Marielle – NBS


In Norway we have our own CAP. The Norwegian CAP is more effective than the EU CAP because we negotiate specificly for our food production in Norway. We repeat this every year. On the other hand, there could postivies of having a bigger alliance of small farmer organisations, like in the EU. We have specific policies that support small scale farmers. For an initial number animals and acres, farmers get more subsidy per animal/acre. Before 2014 there was a cap of amount of subsidies you could get. Effectively removing this cap, (by making it extremly high) was a stimulation and motivation for some farmes to grow the size of their farms. In practice, it meant that other (smaller) farmers had to quit farming because a bigger part of the CAP was prioritized for the bigger farms. The NBS (Norwegian Farmers and Smallholders Union) is still fighting to get this reversed. We believe it is unfair and we want more farmers not fewer and bigger.


The fact that EU countries do not have market regulation, means that overproduction is common. This can effect our national market. Funds for agriculture should go directly to peasants farmers. We should receive extra support for small-scale production and food produced using local resources, or that is climate and environmently friendly. In short, agroecological farming should be better supported. Agroecological farming is a way to fight climate change and not the cause for it.


On my farm, we produce organic goatmilk and make cheese. Half of the milk is sold to the Tine cooperative, a farmer-owned cooperative that buys milk throughout Norway. Through this cooperative we have market regulation that will avoid overproduction on the Norwegian market. Without Tine, in such a big country with a small population, it would not be possible to produce food profitably.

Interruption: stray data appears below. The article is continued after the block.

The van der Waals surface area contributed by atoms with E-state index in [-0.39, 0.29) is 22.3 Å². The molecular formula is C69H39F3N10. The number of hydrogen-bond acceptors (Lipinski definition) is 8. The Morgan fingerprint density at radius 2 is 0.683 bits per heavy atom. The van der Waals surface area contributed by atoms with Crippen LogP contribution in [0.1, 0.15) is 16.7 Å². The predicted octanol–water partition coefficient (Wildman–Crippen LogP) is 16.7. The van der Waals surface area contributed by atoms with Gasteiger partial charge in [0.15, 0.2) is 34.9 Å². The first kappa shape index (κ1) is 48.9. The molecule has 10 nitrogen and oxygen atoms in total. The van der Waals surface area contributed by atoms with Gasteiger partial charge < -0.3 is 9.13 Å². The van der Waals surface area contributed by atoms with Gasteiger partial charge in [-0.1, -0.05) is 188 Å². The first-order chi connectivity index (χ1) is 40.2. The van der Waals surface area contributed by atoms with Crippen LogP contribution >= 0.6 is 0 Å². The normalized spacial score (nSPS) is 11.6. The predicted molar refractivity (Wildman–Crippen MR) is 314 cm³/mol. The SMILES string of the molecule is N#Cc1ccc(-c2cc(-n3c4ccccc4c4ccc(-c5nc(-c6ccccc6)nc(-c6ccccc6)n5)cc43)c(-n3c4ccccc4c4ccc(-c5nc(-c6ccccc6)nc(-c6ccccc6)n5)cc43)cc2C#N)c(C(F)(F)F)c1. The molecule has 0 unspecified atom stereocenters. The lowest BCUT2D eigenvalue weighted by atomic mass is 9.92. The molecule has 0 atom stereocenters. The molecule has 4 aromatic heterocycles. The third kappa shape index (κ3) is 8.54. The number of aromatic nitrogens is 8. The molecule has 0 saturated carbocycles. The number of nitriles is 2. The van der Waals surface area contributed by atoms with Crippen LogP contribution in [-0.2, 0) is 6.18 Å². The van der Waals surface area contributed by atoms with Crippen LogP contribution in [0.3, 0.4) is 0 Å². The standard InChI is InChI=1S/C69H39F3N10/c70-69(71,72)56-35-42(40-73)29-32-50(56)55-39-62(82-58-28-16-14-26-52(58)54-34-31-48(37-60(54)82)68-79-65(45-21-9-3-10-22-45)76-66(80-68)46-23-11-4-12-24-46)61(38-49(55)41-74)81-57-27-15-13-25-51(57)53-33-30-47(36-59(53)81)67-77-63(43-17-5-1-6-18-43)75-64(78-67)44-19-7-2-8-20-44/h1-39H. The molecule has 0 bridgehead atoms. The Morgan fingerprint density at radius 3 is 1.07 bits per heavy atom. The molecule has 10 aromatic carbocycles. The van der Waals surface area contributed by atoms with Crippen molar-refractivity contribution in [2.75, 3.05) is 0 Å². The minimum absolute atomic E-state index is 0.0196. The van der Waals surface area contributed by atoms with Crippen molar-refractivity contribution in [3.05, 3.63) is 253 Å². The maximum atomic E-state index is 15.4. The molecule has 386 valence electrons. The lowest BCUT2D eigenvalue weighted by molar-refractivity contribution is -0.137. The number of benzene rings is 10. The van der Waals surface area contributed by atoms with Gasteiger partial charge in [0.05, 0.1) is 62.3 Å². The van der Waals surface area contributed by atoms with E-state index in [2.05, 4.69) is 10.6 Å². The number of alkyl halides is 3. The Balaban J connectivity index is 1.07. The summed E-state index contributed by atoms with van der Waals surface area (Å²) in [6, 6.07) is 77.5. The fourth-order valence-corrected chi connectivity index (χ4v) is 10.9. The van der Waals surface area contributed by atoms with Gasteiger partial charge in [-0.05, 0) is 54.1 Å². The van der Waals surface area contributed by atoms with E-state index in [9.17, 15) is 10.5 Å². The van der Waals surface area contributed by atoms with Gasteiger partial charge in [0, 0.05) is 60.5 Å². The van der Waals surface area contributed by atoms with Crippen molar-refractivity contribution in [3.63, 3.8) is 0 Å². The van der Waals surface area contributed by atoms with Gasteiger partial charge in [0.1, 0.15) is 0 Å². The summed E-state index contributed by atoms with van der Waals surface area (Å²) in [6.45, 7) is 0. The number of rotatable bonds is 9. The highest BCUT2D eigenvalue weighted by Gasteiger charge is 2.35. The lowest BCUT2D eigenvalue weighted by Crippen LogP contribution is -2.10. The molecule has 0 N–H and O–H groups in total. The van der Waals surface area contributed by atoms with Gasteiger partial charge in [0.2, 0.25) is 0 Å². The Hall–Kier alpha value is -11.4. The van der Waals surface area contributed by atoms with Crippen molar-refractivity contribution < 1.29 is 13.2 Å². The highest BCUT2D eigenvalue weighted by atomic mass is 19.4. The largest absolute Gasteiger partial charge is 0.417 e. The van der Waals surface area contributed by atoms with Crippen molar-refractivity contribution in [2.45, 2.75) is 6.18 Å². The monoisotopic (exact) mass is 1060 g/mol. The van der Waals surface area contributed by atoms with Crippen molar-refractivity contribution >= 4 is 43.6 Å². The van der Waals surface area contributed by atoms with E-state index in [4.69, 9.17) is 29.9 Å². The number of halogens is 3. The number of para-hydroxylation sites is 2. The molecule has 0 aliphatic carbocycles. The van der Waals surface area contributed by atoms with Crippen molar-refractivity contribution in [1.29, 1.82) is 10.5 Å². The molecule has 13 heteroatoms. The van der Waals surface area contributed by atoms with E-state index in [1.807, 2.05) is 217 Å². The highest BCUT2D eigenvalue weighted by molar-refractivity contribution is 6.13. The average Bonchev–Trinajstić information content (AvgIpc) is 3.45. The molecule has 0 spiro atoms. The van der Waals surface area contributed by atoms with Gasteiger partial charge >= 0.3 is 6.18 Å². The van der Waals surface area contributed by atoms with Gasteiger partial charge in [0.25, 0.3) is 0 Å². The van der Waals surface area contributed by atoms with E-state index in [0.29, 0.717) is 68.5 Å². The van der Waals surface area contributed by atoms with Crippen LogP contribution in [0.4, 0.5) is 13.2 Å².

José-Miguel – CNA


I am a producer in a mountain region in Portugal, which is classified as a disadvantaged region and is located in the Red Natura 2000 area. I have an area of just over 2 ha and produce mainly red fruits, which I sell mostly to direct buyers and through a producer association that we set up with about 25 members. The Producers’ Association was built without any public support because the marketing volumes that a producer organisation must have in order to benefit from public support are too high.


At the associative level, each season, we work to get fair, renumerative prices, which is frankly difficult, as we depend on intermediaries and work with a perishable product, which once ripe has to be harvested and marketed quickly. We look for buyers outside Portugal, trying not to depend on third parties, but the problem we face is the diversity of our production, as each member works with different varieties, different production models and different soil and climate conditions and the mass market wants a uniform product.


We hear that the problem of small-scale agriculture, or family farming, lies in the inability to create organisational models of production that allow for a volume of supply capable of responding to a globalised market. The truth is that the globalised and massified model is hardly compatible with the diversity of this peasant model, and for that there is no solution in any organisational model.



Elisabeth – ABL

I am a suckler cow farmer and I manage 150 ha.


By preserving and creating meadows and pastures for our cattle, for example, we farmers make a very concrete contribution to climate protection and the protection of biodiversity.


However, the CAP does not yet reward these public services, but rather promotes the growth in size and specialisation of agricultural holdings.


The CAP after 2020 must break this paradigm and finally pay for our work on climate and biodiversity protection in concrete terms



Jean-Pierre – La Confédération Paysanne